5 things to start eating this January

After an indulgent December, January is all about abstinence and discipline.

Champagne is replaced with green juice and post-lunch naps make way for early morning runs.

But opting to eat more healthily in 2019 doesn’t have to mean enforced deprivation. The start of a new year is also an opportunity to experiment with new ingredients.

So here are five foods to work into your diet in 2019:

1. Rye bread

Rye bread is very high in fibre, as well as iron and magnesium. Switching to rye bread for breakfast will aid your digestion and keep you feeling fuller for longer. Also, it makes for great Swedish-style open sandwiches.

2. Pumpkin seeds

Pumpkin seeds will help add crunch and nuttiness to practically any dish. Sprinkle them on your porridge or over roast veg for a bit of a bite and some extra protein. A handful of them at 4pm will also help keep you satiated and alert.

View this post on Instagram

Our new pumpkin seed ice cream has been going down well with you guys! . The ice cream is totally vegan, eliminating the use of dairy by using oily nuts and seeds, in this case pumpkin seeds . We serve it up with a 'white caramel' - a very rich and indulgent sauce made from butter sugar and cream. It tastes just like white chocolate and finished with Douglas fir oil (an easy tweak for vegans, served without the sauce, garnished with the nuts and blackcurrants) . . . . . . . #cub #TeamLyan #Hoxtonstreet #silo #veganlondon #vegancommunity #berries #vegandessert #londonvegan #vegansoflondon #whitecaramel #veganicecream #pumpkinicecream #chefwords #artonaplate #truecooks #Eater @chefsroll #worldofdining #goodfoodgallery #chefslife #feedfeed #foodart #chefsporn #simplistic_food #chefstalk #chefsalert #gourmetparadise @paintingfood @foodstarz_official @gourmetzfood @chefsplateform @underdog_cooks @culinarychefs @chefsalert @culinary_talents #world_food #chefsalert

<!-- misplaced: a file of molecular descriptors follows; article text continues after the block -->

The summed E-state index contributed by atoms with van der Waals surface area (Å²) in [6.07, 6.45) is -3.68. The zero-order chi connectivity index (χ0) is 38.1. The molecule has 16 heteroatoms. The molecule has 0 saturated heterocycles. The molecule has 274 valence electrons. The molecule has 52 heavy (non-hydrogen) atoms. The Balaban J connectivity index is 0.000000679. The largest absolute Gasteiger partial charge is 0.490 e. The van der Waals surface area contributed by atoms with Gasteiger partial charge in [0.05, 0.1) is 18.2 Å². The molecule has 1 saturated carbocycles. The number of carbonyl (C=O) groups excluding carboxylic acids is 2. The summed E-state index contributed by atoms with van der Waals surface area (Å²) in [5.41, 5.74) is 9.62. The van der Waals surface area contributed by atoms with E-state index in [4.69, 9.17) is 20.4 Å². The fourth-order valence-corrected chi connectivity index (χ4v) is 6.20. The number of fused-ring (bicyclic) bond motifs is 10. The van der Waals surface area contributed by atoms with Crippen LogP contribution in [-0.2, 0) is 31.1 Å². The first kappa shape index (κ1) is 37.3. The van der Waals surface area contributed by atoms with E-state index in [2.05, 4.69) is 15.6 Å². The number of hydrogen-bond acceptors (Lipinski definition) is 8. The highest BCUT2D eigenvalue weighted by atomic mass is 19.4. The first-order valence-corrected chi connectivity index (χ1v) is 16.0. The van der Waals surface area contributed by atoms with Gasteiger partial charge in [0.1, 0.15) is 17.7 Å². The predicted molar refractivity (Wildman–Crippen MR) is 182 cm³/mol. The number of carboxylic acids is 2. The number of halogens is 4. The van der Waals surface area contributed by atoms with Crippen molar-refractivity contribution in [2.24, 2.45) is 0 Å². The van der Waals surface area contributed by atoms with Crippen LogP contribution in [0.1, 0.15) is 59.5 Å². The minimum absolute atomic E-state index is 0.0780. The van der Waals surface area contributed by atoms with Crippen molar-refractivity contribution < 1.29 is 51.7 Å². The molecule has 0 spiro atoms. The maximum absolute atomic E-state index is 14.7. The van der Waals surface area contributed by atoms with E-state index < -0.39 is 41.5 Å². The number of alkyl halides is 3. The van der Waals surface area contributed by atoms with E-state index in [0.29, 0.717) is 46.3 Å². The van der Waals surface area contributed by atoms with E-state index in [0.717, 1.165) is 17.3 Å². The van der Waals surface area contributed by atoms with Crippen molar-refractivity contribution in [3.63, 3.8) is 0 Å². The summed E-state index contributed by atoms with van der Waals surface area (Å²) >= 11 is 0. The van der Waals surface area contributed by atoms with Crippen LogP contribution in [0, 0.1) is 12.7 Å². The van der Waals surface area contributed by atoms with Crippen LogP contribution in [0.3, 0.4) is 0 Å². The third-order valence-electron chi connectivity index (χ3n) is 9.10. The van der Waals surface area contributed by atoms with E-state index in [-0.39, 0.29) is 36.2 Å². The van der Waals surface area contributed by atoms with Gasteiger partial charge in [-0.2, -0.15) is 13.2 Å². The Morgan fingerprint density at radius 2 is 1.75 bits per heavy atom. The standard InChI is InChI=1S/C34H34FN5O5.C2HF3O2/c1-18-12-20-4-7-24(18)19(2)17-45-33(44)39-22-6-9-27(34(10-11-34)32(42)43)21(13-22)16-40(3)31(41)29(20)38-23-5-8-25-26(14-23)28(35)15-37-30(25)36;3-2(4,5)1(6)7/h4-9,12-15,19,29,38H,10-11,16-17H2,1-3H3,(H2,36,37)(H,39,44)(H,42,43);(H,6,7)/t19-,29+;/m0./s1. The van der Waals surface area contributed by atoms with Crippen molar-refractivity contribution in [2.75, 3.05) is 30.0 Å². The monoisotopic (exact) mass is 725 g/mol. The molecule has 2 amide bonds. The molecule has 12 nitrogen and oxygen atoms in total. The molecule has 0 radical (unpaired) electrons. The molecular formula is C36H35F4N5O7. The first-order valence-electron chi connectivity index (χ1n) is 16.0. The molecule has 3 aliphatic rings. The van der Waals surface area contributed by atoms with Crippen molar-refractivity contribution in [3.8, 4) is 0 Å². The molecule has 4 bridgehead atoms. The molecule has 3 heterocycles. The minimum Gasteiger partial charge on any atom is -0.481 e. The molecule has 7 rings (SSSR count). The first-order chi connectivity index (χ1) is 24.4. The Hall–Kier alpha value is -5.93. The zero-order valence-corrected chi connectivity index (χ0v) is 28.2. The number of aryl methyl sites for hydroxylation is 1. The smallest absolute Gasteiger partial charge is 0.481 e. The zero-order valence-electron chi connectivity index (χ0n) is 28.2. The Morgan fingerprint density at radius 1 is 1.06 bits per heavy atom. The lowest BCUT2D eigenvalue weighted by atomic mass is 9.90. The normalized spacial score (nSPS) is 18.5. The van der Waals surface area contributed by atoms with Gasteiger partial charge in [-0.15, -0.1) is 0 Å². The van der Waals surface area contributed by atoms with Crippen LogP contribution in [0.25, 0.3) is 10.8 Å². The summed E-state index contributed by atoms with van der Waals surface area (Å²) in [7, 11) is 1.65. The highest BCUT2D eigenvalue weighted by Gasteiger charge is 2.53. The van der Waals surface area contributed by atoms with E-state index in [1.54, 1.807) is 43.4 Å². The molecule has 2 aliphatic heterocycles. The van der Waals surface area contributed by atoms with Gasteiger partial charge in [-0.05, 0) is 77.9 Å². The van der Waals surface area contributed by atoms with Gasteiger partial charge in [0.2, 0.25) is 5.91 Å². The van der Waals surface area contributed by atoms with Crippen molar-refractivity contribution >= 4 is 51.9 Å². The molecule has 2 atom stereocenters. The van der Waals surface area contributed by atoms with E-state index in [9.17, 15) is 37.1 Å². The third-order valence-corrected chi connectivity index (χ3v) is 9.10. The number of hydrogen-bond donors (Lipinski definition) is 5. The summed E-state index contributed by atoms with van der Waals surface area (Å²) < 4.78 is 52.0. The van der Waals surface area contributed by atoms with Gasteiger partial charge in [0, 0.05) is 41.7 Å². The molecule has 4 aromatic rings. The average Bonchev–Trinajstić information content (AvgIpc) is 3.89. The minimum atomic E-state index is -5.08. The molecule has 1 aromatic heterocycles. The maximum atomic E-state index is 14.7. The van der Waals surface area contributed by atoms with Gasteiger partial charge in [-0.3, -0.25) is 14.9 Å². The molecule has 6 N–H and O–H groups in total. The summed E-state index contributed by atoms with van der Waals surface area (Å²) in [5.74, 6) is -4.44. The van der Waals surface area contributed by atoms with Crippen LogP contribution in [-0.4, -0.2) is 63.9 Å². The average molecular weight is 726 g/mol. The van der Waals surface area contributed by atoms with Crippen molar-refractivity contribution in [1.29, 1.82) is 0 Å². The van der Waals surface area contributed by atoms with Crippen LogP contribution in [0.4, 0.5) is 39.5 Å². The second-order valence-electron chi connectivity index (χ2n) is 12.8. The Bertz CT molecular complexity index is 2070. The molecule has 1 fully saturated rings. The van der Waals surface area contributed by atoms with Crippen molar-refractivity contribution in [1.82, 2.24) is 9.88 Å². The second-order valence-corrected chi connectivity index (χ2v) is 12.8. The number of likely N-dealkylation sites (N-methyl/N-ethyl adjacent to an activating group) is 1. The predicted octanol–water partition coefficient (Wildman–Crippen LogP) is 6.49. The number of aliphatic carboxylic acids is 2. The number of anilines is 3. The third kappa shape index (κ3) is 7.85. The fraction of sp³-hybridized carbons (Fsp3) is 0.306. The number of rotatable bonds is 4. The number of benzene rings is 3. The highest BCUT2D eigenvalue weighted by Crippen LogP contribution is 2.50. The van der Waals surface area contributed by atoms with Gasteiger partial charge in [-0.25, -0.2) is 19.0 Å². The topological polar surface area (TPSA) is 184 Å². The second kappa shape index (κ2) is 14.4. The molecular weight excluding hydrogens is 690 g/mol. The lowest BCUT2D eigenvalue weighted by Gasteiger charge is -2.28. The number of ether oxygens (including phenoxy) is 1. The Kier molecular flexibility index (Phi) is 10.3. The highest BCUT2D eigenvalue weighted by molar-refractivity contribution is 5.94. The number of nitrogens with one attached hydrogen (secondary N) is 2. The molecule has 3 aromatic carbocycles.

A post shared by Cub - London Restaurant (@lyan.cub) on

3. Kimchi

This Korean side dish, usually made from fermented cabbage, is slowly making its way into European kitchens. Fermented food in general provides gut-friendly bacteria that aids digestion, and will add a bit of sour, spicy flavour to fried rice or scrambled eggs.

View this post on Instagram

Our new menu! Tofu & Kimchi

A post shared by GangNam House @thesourceoc (@gangnamhouse) on

4. Brown rice

Brown rice is a whole grain that unlike white rice, has not gone through a milling process to remove impurities. However, vitamins and minerals are also lost in the polishing process, making brown rice richer in magnesium and fibre. It takes slightly longer to cook than its white counterpart, but has much more flavour.

5. Celeriac

Most people are clueless when it comes to celeriac, perhaps because it’s not the most attractive vegetable out there, but its creamy texture and nutty overtones make it great for mash, soups and gratin. Just make sure to slice its knobbly skin off first.

- Press Association

More on this topic

McDonald’s launches vegetarian nuggets

Try an Indian breakfast recipe with Darina Allen

A growing awareness to grow, cook and eat

Restaurant Review: Sublimely tasty food at Monk’s Lane in Cork

More in this Section

Can a craft exhibition have Brexit influences?

Should you be applying SPF to your eyelids?

Irish author’s mental health memoir shortlisted for prize

Debate: Should you drink in front of your children?

Latest Showbiz

Greta Gerwig and Noah Baumbach welcome first child together

More From The Irish Examiner